Jobs in Games: Rovio's Heini Kaihu on how to get a job as head of studio

Jobs in Games: Rovio's Heini Kaihu on how to get a job as head of studio

The games industry plays host to an excellent cast of colourful and diverse individuals, from artists and coders to narrative designers and studio heads.

The skills to pull off these roles, however, are complex and differing. With each position requiring mastery in its field.

As such, seeing a game come together is a beautiful thing akin to a puzzle as an overall picture becomes whole.

To highlight some of the brilliant work that goes on behind the screen, and help others who may be keen to dive in, has decided to reach out to the individuals who make up the games industry with our Jobs in Games series.

This time, we caught up with the head of studio at Rovio's puzzle branch, Heini Kaihu. Can you tell us about your current role and what it entails?

Heini Kaihu: I’m working as head of studio, leading one of Rovio’s three games studios, focusing on puzzle games.

My day-to-day work is a great combination of trying to understand what the future holds for us and painting that vision to new ideas and projects while also being very focused in the present, helping the teams to develop and operate live games.

But I have to say the most enjoyable part is creating and maintaining an environment where creative and talented people talk and learn from each other and keep on delivering world-class game experiences.

How did you first get into games and how did you progress into this role?

My path into the games industry initially started in mobile entertainment at the turn of the century.

I was working for a large telecom operator focusing on mobile entertainment services. The bulk of the content output focused on products like ringtones, operator logos, news and horoscopes, but we also had the first mobile games that you could order for your phone.

Following my role in mobile entertainment, I then switched to work with an online game/community called Habbo Hotel.

Heini Kaihu worked on Sulake's Habbo Hotel before moving to Rovio

It allowed users to create their own Habbo avatar and design rooms, meet new friends, chat with other players, organise parties, look after virtual pets, create and play games and complete quests, being a fun and intriguing hybrid of a multiplayer online world and a game.

The notable thing is that it had a very sophisticated in-game economy with player-to-player trading, where I learned the ropes of free-to-play.

Habbo Hotel had a very sophisticated in-game economy with player-to-player trading, where I learned the ropes of free-to-play.
Heini Kaihu

My eight-year tenure at Habbo Hotel (which saw me growing from producer to EVP of product) led the way to Rovio, to help with the transition of the games business model from premium to free-to-play.

I worked in a central team for a while helping the studios to dive into the free-to-play world. Fairly soon, I was offered the possibility to lead a studio, and here I am. In five years the studio has grown to include over 60 people, with four live games and a few in the making.

Is it something you ever imagined yourself doing?

Yes and no. I’m not one of those who knew from an early age their passion was to create games.

Things that have always been close to my heart are the direct consumer focus (as opposed to B2B) and product development with a creative angle. The fact that making games is a perfect way to combine those was a great surprise.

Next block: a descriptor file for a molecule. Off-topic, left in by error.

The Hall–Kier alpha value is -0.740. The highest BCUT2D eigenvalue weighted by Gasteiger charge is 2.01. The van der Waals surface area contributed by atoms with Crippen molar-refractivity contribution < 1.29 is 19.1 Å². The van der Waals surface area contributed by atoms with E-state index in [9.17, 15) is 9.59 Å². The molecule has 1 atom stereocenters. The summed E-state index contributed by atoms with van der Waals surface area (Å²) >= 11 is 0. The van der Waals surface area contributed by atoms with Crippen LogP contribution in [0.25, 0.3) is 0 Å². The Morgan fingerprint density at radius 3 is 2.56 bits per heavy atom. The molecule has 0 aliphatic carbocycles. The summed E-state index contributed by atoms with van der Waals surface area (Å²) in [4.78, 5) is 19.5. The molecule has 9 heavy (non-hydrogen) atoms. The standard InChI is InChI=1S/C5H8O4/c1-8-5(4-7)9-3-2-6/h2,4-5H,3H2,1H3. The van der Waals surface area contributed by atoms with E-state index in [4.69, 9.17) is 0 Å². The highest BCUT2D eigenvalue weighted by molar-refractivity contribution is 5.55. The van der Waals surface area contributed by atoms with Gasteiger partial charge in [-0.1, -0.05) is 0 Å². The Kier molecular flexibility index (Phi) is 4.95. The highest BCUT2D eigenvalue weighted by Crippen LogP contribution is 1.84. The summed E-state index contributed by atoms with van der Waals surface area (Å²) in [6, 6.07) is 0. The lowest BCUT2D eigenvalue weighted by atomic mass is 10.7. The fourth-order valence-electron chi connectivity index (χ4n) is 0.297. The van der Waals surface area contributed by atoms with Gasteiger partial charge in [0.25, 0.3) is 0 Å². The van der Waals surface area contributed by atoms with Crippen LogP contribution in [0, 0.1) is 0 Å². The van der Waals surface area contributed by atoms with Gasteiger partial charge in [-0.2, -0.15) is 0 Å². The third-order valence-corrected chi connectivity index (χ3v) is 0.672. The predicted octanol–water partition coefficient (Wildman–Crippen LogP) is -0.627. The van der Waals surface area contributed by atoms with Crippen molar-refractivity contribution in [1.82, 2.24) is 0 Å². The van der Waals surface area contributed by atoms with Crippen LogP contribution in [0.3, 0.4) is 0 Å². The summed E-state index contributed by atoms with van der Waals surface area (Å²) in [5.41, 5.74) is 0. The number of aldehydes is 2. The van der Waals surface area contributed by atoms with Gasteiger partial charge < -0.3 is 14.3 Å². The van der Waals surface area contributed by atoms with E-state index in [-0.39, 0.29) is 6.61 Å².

What did you study (if anything) to get your role? What courses would you advise for aspiring professionals in the area?

Thinking back, my formal education (Master of Arts) didn’t directly qualify me for the job, but it was a nice combination of different areas that definitely helped me to get started and then it was a lot of “learn as you go” mentality and process.

Angry Birds Match, developed by the puzzle studio, is one of Rovio's most successful titles right now

The world is changing so rapidly that you need to constantly update your skillset on different areas. The role of head of studio is so versatile and varied; there isn’t really a single set profile that suits best.

I would advise covering these pillars: product and business and people and processes, even if you clearly excel in one.

Games have become mainstream entertainment and the more diverse a group of people we have in the industry creating the experiences, the better.
Heini Kaihu

What part of your role do you find most fulfilling?

While I enjoy a lot a of things, I must say nothing beats the feeling of releasing a game. It is the moment where all the hard work pays off and the team and the whole company comes together to join in the excitement.

With free-to-play, that of course only marks a start of a new journey of live operations which is just as intense if not even more, but at least for a few hours you get to celebrate a great achievement.

Do you think there are any misconceptions, public or professional, surrounding your area of expertise?

I think the one misconception I encounter fairly often, is the idea that you can only succeed if you were into games before you knew how to walk and talk.

While passion for games and deep understanding of the industry is a big part of the job, it is not impossible to succeed with a different path to the industry. Games have become mainstream entertainment and the more diverse a group of people we have in the industry creating the experiences, the better.

What other advice do you have for someone looking for a job in this profession?

There’s only one constant thing in the games industry, and that is change. You need to learn to love the change and see it as an opportunity, and you need to coach your team to do the same.

Senior Editor

Craig Chapple is Senior Editor of and He was previously Deputy Editor at Develop and Online Editor at Nintendo of Europe.


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